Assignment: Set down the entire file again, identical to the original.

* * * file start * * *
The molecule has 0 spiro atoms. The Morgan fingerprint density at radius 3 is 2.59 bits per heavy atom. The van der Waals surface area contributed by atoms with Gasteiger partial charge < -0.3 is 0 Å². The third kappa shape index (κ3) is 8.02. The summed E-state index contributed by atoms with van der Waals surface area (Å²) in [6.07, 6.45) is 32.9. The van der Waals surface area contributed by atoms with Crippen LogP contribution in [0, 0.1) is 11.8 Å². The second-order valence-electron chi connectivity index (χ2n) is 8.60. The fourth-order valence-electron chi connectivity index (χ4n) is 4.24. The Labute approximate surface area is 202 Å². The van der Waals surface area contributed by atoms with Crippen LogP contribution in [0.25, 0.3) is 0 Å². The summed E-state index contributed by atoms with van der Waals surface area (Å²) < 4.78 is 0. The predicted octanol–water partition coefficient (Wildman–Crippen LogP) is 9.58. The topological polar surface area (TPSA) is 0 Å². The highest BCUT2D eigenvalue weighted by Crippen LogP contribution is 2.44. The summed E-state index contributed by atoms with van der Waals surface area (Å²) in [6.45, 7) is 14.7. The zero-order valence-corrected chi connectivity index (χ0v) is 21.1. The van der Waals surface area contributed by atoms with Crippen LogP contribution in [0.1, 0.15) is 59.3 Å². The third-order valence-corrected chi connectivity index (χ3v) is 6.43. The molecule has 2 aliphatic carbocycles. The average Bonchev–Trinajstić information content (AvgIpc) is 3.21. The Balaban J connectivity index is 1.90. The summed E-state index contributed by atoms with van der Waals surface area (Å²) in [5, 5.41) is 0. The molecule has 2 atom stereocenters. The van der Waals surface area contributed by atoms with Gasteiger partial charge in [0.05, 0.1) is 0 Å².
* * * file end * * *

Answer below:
The molecule has 0 spiro atoms. The Morgan fingerprint density at radius 3 is 2.59 bits per heavy atom. The van der Waals surface area contributed by atoms with Gasteiger partial charge < -0.3 is 0 Å². The third kappa shape index (κ3) is 8.02. The summed E-state index contributed by atoms with van der Waals surface area (Å²) in [6.07, 6.45) is 32.9. The van der Waals surface area contributed by atoms with Crippen LogP contribution in [0, 0.1) is 11.8 Å². The second-order valence-electron chi connectivity index (χ2n) is 8.60. The fourth-order valence-electron chi connectivity index (χ4n) is 4.24. The Labute approximate surface area is 202 Å². The van der Waals surface area contributed by atoms with Crippen LogP contribution in [0.25, 0.3) is 0 Å². The summed E-state index contributed by atoms with van der Waals surface area (Å²) < 4.78 is 0. The predicted octanol–water partition coefficient (Wildman–Crippen LogP) is 9.58. The topological polar surface area (TPSA) is 0 Å². The highest BCUT2D eigenvalue weighted by Crippen LogP contribution is 2.44. The summed E-state index contributed by atoms with van der Waals surface area (Å²) in [6.45, 7) is 14.7. The zero-order valence-corrected chi connectivity index (χ0v) is 21.1. The van der Waals surface area contributed by atoms with Crippen LogP contribution in [0.1, 0.15) is 59.3 Å². The third-order valence-corrected chi connectivity index (χ3v) is 6.43. The molecule has 2 aliphatic carbocycles. The average Bonchev–Trinajstić information content (AvgIpc) is 3.21. The Balaban J connectivity index is 1.90. The summed E-state index contributed by atoms with van der Waals surface area (Å²) in [5, 5.41) is 0. The molecule has 2 atom stereocenters. The van der Waals surface area contributed by atoms with Gasteiger partial charge in [0.05, 0.1) is 0 Å².